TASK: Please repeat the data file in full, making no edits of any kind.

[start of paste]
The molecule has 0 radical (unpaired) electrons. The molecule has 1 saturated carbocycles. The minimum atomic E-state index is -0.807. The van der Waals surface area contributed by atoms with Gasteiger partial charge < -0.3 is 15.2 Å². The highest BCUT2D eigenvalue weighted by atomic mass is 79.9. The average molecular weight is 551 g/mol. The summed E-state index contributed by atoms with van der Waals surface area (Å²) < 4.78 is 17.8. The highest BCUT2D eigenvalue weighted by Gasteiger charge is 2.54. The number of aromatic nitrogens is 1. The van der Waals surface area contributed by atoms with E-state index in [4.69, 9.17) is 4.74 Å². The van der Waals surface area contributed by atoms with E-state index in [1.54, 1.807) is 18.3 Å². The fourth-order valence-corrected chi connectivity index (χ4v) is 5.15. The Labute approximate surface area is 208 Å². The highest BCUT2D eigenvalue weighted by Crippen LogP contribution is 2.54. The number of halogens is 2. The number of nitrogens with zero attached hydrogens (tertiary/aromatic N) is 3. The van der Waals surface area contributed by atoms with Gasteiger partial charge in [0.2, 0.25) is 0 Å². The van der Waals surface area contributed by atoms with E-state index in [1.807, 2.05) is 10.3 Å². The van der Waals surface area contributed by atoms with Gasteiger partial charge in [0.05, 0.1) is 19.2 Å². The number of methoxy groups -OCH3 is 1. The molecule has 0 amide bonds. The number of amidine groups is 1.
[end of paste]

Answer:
The molecule has 0 radical (unpaired) electrons. The molecule has 1 saturated carbocycles. The minimum atomic E-state index is -0.807. The van der Waals surface area contributed by atoms with Gasteiger partial charge < -0.3 is 15.2 Å². The highest BCUT2D eigenvalue weighted by atomic mass is 79.9. The average molecular weight is 551 g/mol. The summed E-state index contributed by atoms with van der Waals surface area (Å²) < 4.78 is 17.8. The highest BCUT2D eigenvalue weighted by Gasteiger charge is 2.54. The number of aromatic nitrogens is 1. The van der Waals surface area contributed by atoms with E-state index in [4.69, 9.17) is 4.74 Å². The van der Waals surface area contributed by atoms with E-state index in [1.54, 1.807) is 18.3 Å². The fourth-order valence-corrected chi connectivity index (χ4v) is 5.15. The Labute approximate surface area is 208 Å². The highest BCUT2D eigenvalue weighted by Crippen LogP contribution is 2.54. The number of halogens is 2. The number of nitrogens with zero attached hydrogens (tertiary/aromatic N) is 3. The van der Waals surface area contributed by atoms with Gasteiger partial charge in [0.2, 0.25) is 0 Å². The van der Waals surface area contributed by atoms with E-state index in [1.807, 2.05) is 10.3 Å². The van der Waals surface area contributed by atoms with Gasteiger partial charge in [0.05, 0.1) is 19.2 Å². The number of methoxy groups -OCH3 is 1. The molecule has 0 amide bonds. The number of amidine groups is 1.